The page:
Warning: You are browsing the documentation for Symfony 2.3, which is no longer maintained.
Read the updated version of this page for Symfony 5.3 (the current stable version).
New in version 2.3: Lazy services were introduced in Symfony 2.3.
Why Lazy Services?¶
In some cases, you may want to inject a service that is a bit heavy to instantiate,
but is not always used inside your object. For example, imagine you have
NewsletterManager and you inject a
mailer service into it. Only
a few methods on your
NewsletterManager actually use the
but even when you don’t need it, a
mailer service is always instantiated
in order to construct your
Configuring lazy services is one answer to this. With a lazy service, a
“proxy” of the
mailer service is actually injected. It looks and acts
just like the
mailer, except that the
mailer isn’t actually instantiated
until you interact with the proxy in some way.
In order to use the lazy service instantiation, you will first need to install the ProxyManager bridge:
$ composer require symfony/proxy-manager-bridge:~2.3
If you’re using the full-stack framework, the proxy manager bridge is already included but the actual proxy manager needs to be included. So, run:
$ composer require ocramius/proxy-manager:~1.0
Afterwards compile your container and check to make sure that you get a proxy for your lazy services.
You can mark the service as
lazy by manipulating its definition:
1 2 3 4
services: foo: class: Acme\Foo lazy: true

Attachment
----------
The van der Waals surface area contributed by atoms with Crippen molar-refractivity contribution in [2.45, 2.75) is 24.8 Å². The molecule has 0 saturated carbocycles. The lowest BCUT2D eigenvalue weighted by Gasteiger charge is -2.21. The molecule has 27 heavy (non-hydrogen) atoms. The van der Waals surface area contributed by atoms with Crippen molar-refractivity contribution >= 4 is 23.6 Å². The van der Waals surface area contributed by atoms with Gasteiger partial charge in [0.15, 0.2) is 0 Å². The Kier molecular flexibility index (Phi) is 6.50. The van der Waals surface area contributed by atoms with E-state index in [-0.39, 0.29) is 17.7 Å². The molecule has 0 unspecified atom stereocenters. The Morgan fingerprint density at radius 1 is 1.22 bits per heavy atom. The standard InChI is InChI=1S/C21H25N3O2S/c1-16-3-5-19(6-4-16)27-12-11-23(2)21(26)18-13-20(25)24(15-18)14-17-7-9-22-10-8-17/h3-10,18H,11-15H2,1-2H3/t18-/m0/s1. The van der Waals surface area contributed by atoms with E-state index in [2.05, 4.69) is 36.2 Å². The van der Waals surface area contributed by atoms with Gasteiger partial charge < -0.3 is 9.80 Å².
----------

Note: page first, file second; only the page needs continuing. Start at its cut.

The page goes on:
1 2 3 4 5 6 7 8 9
<?xml version="1.0" encoding="UTF-8" ?> <container xmlns="http://symfony.com/schema/dic/services" xmlns:xsi="http://www.w3.org/2001/XMLSchema-instance" xsi:schemaLocation="http://symfony.com/schema/dic/services http://symfony.com/schema/dic/services/services-1.0.xsd"> <services> <service id="foo" class="Acme\Foo" lazy="true" /> </services> </container>
1 2 3 4 5
use Symfony\Component\DependencyInjection\Definition; $definition = new Definition('Acme\Foo'); $definition->setLazy(true); $container->setDefinition('foo', $definition);
You can then require the service from the container:
$service = $container->get('foo');
At this point the retrieved
$service should be a virtual proxy with
the same signature of the class representing the service. You can also inject
the service just like normal into other services. The object that’s actually
injected will be the proxy.
To check if your proxy works you can simply check the interface of the received object.
If the class implements the
your lazy loaded services are working.
The proxy gets initialized and the actual service is instantiated as soon as you interact in any way with this object.
This work, including the code samples, is licensed under a Creative Commons BY-SA 3.0 license.